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The online version of this article can be found at
http://www.sgmt.at/WhatRelE.htm . It contains links
to various definitions and related articles.
WHAT TO ASK OF A RELIGION
Copyright (c) 2004 by Heidrun Beer - all rights reserved
Although there is a growing percentage of people who don't
feel a need for religion - they do have ethics and they do
have spirituality, but they can live without any rituals -,
there is a whole bunch of obvious answers to the question
"My mother talked me into it with her lovely tales of sweet
Jesus" - that answer is good for many generations. Believing
in sweet Jesus equals being in a cozy union with Mummy,
in the childhood environment where everything feels so soft
and smells so nice. How could one be wrong if the other is
so pleasant and they always come in a package? (By the way,
there would be nothing wrong with Jesus if the Christian
churches were still teaching his genuine message - see the
work of Laurence Gardner.)
Religious concepts like hell or heaven built into early
childhood education are strongly imprinted on a child and it
would not be wise to fight them at a later point in life.
They might fall apart if challenged by logical thinking,
but basically mental training can succeed without
"I was kept in it by the power of group agreement and the
fear of losing my peers" - another good answer. Nobody wants
to be out there in the jungle of life without a powerful group
of peers to back him up. And unless the whole group of peers
decides to start questioning the religion in which they have
been brought up, the chances are small that anything will change.
Asking the question "Is tradition correct" or even "What would
be a better alternative?" is a very dangerous thing to do for
anybody in a group. He even might get something better than
the group's tradition, but at the same time he would lose his
group. A very hard choice to make.
"My mother sent me to Quran school so I would get to eat at
least once a day, and there my religion was beaten into me
with brutal force" - not a good answer but very convincing
when there is nowhere to escape to! And the less materials
I get to read that would provoke me to do some independent
thinking, the more liable am I to satiate my hunger for
information with inadequate teachings. How do I know that they
are inadequate? We will come to this in a moment - when we
define what to ask of a religion, and count all the religions
that fulfill these requirements, the inadequate ones will
become visible at once.
"My teachers told me so": a very good answer. After all,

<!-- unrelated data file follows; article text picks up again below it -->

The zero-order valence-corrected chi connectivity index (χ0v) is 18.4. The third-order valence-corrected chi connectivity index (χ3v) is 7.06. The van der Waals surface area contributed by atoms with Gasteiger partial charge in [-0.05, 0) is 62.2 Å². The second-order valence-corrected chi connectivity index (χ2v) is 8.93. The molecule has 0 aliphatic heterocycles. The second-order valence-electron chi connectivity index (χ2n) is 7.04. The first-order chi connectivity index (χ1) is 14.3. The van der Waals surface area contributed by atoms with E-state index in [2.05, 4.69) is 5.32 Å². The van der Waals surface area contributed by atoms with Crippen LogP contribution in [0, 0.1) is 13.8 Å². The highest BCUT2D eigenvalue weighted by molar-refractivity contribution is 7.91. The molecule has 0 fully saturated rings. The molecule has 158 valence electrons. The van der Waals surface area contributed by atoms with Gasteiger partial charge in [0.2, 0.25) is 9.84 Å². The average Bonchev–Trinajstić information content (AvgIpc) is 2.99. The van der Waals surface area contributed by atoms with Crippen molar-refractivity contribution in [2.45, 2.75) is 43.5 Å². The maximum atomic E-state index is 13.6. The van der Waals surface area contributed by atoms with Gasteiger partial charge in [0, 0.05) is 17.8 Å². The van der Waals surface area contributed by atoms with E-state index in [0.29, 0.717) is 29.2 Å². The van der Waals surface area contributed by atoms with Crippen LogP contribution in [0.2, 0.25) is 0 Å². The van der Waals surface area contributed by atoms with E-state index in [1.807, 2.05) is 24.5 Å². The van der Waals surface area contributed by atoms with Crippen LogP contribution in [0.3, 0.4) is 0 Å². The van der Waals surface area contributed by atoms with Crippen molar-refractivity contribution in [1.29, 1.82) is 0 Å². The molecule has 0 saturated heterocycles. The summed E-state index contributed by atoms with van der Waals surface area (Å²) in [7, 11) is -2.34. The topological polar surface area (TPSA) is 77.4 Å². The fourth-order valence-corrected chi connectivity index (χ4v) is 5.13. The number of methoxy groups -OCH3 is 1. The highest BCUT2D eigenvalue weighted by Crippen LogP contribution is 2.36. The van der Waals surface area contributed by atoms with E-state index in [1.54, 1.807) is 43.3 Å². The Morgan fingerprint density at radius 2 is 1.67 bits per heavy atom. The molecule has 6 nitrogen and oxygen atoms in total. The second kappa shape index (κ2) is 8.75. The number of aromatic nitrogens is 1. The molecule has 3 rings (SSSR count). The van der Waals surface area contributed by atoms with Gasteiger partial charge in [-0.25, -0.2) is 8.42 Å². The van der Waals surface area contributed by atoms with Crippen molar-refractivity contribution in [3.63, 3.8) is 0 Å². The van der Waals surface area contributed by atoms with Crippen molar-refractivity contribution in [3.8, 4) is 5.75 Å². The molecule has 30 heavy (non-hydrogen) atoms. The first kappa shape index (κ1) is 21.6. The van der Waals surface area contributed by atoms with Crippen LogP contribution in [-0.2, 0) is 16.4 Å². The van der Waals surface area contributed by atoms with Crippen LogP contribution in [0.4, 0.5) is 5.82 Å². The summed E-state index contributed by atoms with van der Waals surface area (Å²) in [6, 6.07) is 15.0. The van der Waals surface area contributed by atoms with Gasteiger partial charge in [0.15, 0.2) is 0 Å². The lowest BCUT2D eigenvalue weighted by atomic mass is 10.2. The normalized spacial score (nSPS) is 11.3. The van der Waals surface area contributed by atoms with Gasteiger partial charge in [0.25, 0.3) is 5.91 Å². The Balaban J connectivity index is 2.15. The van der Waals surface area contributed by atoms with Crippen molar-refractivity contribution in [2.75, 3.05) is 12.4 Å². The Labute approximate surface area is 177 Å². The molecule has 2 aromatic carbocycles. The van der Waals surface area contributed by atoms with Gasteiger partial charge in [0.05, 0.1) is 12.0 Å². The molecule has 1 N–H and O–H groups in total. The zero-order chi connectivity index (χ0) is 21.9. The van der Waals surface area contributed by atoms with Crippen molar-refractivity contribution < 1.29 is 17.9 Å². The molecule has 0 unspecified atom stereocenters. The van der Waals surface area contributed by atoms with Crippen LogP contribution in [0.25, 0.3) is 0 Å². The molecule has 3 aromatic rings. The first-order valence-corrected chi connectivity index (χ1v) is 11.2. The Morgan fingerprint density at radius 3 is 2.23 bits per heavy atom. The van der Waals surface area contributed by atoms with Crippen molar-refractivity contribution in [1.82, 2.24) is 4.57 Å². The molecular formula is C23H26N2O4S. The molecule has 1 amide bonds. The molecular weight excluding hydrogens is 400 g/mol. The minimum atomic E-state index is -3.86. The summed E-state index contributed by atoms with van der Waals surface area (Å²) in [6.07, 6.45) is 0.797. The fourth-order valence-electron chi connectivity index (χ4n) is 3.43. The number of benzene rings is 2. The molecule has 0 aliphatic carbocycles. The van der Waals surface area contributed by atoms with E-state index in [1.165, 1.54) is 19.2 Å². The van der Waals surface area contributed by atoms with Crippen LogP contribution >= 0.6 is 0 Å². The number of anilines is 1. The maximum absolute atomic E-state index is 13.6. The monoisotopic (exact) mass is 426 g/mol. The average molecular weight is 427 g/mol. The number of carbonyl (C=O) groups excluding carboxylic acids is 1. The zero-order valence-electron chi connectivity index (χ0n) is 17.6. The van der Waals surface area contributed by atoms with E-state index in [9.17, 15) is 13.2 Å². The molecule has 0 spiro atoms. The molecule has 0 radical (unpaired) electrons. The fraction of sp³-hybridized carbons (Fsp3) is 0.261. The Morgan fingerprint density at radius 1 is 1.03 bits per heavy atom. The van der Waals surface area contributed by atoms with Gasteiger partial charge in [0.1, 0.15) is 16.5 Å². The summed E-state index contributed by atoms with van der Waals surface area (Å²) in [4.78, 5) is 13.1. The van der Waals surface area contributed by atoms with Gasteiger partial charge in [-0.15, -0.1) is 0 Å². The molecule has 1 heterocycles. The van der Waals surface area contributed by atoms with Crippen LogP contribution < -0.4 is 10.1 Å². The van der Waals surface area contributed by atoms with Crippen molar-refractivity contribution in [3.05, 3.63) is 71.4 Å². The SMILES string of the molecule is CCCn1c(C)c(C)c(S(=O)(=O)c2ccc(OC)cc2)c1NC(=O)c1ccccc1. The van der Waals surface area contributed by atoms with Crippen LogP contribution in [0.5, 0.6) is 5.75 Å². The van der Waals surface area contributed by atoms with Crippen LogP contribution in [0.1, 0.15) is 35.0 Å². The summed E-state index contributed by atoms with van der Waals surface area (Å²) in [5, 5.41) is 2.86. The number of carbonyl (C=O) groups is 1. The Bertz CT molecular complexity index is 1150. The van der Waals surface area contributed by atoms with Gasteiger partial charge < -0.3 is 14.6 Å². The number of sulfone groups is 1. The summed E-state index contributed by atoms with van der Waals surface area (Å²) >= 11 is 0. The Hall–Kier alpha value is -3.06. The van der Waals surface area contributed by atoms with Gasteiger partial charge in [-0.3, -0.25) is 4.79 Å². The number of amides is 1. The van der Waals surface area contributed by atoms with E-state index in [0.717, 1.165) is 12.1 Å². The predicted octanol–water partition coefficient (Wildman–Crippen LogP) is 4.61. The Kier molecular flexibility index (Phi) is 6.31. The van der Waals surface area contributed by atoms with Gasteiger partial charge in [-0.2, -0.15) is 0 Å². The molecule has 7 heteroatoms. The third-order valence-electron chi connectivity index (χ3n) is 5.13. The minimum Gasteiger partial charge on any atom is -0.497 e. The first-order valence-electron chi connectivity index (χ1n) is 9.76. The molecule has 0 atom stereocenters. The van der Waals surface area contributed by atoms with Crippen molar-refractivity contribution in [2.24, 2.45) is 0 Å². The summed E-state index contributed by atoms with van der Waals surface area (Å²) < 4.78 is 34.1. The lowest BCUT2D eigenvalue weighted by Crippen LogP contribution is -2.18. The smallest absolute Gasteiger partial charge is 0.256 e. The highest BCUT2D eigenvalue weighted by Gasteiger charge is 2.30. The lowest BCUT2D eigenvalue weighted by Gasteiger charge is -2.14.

what are teachers for? Why would I distrust them? Haven't
they been appointed by society, and aren't they paid by society
to teach me everything I need to know? If among 100 correct
informations they give to me there are 5 incorrect ones,
isn't that an acceptable ratio? Yes, it would be an acceptable
ratio - if the 5 incorrect informations were not key
informations that set my course into a destructive direction.
Now, why would religion be inadequate, incorrect or destructive
in the first place?
In The Beginning, There Was The Word...
...and the word was misunderstood. Read here in how many ways
the word "God" has been misinterpreted by human beings, and
how the ancient extraterrestrial astronauts who have created
the species of "homo sapiens sapiens" (modern man) in a petri
dish have made themselves the object of our worship, instead
of properly teaching us the truth about our (and their own)
roots in the Supreme Being, the truly divine parent that evenly
embraces as its offspring all of existence.
It is totally logical that religions which are based on a
misunderstood concept of God can not have the potential of
teaching us true spirituality, and that they can not help us
to improve our connection to our spiritual parent, the Supreme
The word religion comes from the latin "re-ligio", which
translates to "backwards connection". In modern terms, genuine
religion is about our connection to our divine origin, or the
root that we have in our spiritual parent, often without being
aware of it, because the teachings of father, mother or priests
have misled us to look for our connection to God in the wrong
direction - somewhere outside, far above the clouds, instead
of deeply inside ourselves.
Any religion that teaches or trains us to perceive and use this
precious line that connects us with God like a flower is connected
to the soil through its root, is a valid religion. Any religious
teacher who explains to our children how God is the living root
of every being, every sun, rock, plant or animal - and of course
every human -, and how we can learn to be more aware of our
connection with God and how we can better honor this connection
with God in everybody else, is a honest religious teacher who is
worth our listening time.
Existence sprouts out of God like a tree - from one root there
extend many branches, some of whom are neighbours while others
are directly opposed to each other. Any religion that explains
this model and shows how God is at the common root of even the
most opposed individuals, is a valid religion. If it teaches
respect and tolerance, it is a valid religion. Jesus Christ has
already stated that what we do to our smallest (least important)
"brother", we are actually doing to him. In his own words,
he says that whatever we are doing to somebody else, we are doing